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Financial Security Sector leveraging Confidential Computing

Finan­cial firms lever­ag­ing sen­si­tive data with Con­fi­den­tial Computing

As finan­cial firms face an end­less and unre­lent­ing array of dig­i­tal theft and fraud, they are increas­ing­ly lean­ing on a secu­ri­ty approach based on con­fi­den­tial com­put­ing. This con­cept has gained a lot of momen­tum very quick­ly across the industry.

How to lever­age sen­si­tive data with Con­fi­den­tial Computing

Con­fi­den­tial Com­put­ing focus­es on secur­ing data while it’s being processed, by using secure hard­ware-enabled enclaves. The data and code are then secure­ly stored inside the enclave, pro­tect­ing them from any unau­tho­rized access – either from sys­tem admin­is­tra­tors, hosts of the oper­at­ing sys­tem, oth­er ten­ants or the own­er of the infra­struc­ture itself. The enclaves are kept sep­a­rate from oth­er appli­ca­tions and ser­vices run­ning on the same sys­tem, mak­ing sure that the attack sur­face is kept to a min­i­mum. In today’s world, where busi­ness­es are think­ing “cloud-first”, this tech­nol­o­gy is of great impor­tance. Any work­loads that were pre­vi­ous­ly not con­sid­ered to be uploaded to the cloud, because of secu­ri­ty and com­pli­ance con­cerns, can now take advan­tage of these services. 

That’s appeal­ing for enter­pris­es that must man­age large amounts of sen­si­tive data that are fre­quent­ly in use and rapid­ly mov­ing among mul­ti­ple loca­tions: on-premis­es and in the cloud. Con­se­quent­ly, banks and oth­er finan­cial orga­ni­za­tions can great­ly ben­e­fit from Con­fi­den­tial Com­put­ing tech­nol­o­gy

Let’s talk examples 

Con­fi­den­tial machine learning 

Using Con­fi­den­tial Com­put­ing and com­bined with machine learn­ing, banks and finan­cial insti­tu­tions can now col­lab­o­rate to achieve bet­ter over­all results. For instance, two finan­cial insti­tu­tions can work on gen­er­at­ing cred­it qual­i­fi­ca­tions for cus­tomers by using CC tech­niques. They can com­bine their two sep­a­rate datasets into one with­in a secure enclave. They could share the cred­it his­to­ry of their cus­tomer to track and assess their cred­it score. Once the data is in this pri­va­cy box, no unau­tho­rized access is pos­si­ble. But AI appli­ca­tions and algo­rithms can still access this new com­bined dataset. Based on this, they track and assess the trans­ac­tion­al data and gen­er­ate new con­clu­sions. This will ben­e­fit both insti­tu­tions with improved out­comes. And this all while remain­ing own­ers of the pri­va­cy of their sen­si­tive data.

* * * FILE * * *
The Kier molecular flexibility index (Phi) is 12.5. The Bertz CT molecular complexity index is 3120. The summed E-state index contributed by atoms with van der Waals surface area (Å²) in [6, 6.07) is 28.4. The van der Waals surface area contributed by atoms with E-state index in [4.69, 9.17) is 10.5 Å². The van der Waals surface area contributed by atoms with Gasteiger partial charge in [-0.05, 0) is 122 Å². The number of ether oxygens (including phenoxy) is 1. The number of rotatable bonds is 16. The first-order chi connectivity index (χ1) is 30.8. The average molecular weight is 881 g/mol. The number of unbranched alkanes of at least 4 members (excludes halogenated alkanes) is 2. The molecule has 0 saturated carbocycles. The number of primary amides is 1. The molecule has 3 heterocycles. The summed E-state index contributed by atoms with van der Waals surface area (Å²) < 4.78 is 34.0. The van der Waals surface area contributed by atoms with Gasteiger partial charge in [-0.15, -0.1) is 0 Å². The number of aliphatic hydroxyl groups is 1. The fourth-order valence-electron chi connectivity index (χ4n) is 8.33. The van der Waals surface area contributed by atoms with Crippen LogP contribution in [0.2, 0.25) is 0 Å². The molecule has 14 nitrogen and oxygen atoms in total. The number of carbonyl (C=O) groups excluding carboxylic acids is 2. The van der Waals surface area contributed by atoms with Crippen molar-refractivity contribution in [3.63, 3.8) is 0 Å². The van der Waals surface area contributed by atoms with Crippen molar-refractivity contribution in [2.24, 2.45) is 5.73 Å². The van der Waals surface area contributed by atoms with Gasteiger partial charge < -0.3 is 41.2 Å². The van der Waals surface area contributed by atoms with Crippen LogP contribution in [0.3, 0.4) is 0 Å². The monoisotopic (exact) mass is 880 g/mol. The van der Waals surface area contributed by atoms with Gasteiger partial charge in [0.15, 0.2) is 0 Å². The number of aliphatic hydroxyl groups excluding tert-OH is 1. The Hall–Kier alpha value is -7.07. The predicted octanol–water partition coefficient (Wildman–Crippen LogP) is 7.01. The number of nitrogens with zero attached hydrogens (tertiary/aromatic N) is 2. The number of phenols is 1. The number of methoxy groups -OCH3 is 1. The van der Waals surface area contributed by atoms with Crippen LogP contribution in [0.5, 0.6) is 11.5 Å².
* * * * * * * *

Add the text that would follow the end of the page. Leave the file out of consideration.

Fight­ing mon­ey laundering

Con­fi­den­tial com­put­ing secu­ri­ty is also effec­tive when it comes to efforts against mon­ey laundering. 

This approach would be based on an AI-based mon­ey frame­work, uti­liz­ing fed­er­at­ed learn­ing. It involves dif­fer­ent com­pa­nies that work col­lab­o­ra­tive­ly to obtain a shared pre­dic­tion mod­el. Fed­er­at­ed learn­ing allows the data to be kept in local envi­ron­ments, such as banks’ inter­nal sys­tems. They upload data to a cen­tral­ized node where AI algo­rithms pro­vide risk assess­ments, allow­ing banks and oth­er finan­cial insti­tu­tions to spot poten­tial risk can­di­dates. Fur­ther­more, banks could share and use each other’s trans­ac­tion data to build pre­dic­tive mod­els and cre­ate an anti-mon­ey laun­der­ing sys­tem. They can do all of this with­out expos­ing sen­si­tive data to their competitors.

“They can use con­fi­den­tial com­put­ing to make sure that the right pro­grams are oper­at­ing on the right data and that data can stay where it resides in the bank as opposed to being shared across indus­try bound­aries.”, said Michael Reed, Intel’s direc­tor of con­fi­den­tial com­put­ing in an inter­view.

Oth­er applications

But these are not the only appli­ca­tions for the tech­nol­o­gy in the finan­cial sector.

Oth­er exam­ples include:

  • Detect fraud and dig­i­tal theft
  • mar­ket-rate calculations
  • access­ing finan­cial prod­ucts more quickly
  • analyse loan applications

Con­clu­sion

With such appli­ca­tions, Con­fi­den­tial Com­put­ing has the poten­tial to rad­i­cal­ly change the way that the finan­cial sec­tor assess­es and shares sen­si­tive data about cus­tomers. With end to end encryp­tion and con­fi­den­tial­i­ty, banks can lever­age cus­tomers’ data to build and improve ser­vices, while help­ing them meet their com­pli­ance obligations.

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